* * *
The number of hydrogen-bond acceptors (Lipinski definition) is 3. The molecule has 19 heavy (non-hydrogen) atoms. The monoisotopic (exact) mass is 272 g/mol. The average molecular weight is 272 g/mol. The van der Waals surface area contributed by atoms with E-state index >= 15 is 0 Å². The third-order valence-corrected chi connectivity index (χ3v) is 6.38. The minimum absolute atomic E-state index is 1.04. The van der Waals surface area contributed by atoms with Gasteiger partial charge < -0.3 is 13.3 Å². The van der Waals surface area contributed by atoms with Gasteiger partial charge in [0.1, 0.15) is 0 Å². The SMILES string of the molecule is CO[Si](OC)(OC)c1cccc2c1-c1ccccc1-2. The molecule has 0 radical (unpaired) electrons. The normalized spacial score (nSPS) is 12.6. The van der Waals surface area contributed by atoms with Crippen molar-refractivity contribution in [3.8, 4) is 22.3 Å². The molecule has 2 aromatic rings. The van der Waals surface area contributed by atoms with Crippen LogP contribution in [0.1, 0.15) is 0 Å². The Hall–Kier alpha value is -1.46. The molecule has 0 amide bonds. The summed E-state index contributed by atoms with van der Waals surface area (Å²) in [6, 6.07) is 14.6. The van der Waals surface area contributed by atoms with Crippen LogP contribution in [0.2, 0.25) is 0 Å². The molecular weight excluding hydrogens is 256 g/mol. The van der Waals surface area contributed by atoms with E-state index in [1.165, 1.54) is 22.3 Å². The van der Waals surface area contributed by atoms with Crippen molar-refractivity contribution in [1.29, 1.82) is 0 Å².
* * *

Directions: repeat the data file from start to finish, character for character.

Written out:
The number of hydrogen-bond acceptors (Lipinski definition) is 3. The molecule has 19 heavy (non-hydrogen) atoms. The monoisotopic (exact) mass is 272 g/mol. The average molecular weight is 272 g/mol. The van der Waals surface area contributed by atoms with E-state index >= 15 is 0 Å². The third-order valence-corrected chi connectivity index (χ3v) is 6.38. The minimum absolute atomic E-state index is 1.04. The van der Waals surface area contributed by atoms with Gasteiger partial charge < -0.3 is 13.3 Å². The van der Waals surface area contributed by atoms with Gasteiger partial charge in [0.1, 0.15) is 0 Å². The SMILES string of the molecule is CO[Si](OC)(OC)c1cccc2c1-c1ccccc1-2. The molecule has 0 radical (unpaired) electrons. The normalized spacial score (nSPS) is 12.6. The van der Waals surface area contributed by atoms with Crippen molar-refractivity contribution in [3.8, 4) is 22.3 Å². The molecule has 2 aromatic rings. The van der Waals surface area contributed by atoms with Crippen LogP contribution in [0.1, 0.15) is 0 Å². The Hall–Kier alpha value is -1.46. The molecule has 0 amide bonds. The summed E-state index contributed by atoms with van der Waals surface area (Å²) in [6, 6.07) is 14.6. The van der Waals surface area contributed by atoms with Crippen LogP contribution in [0.2, 0.25) is 0 Å². The molecular weight excluding hydrogens is 256 g/mol. The van der Waals surface area contributed by atoms with E-state index in [1.165, 1.54) is 22.3 Å². The van der Waals surface area contributed by atoms with Crippen molar-refractivity contribution in [1.29, 1.82) is 0 Å².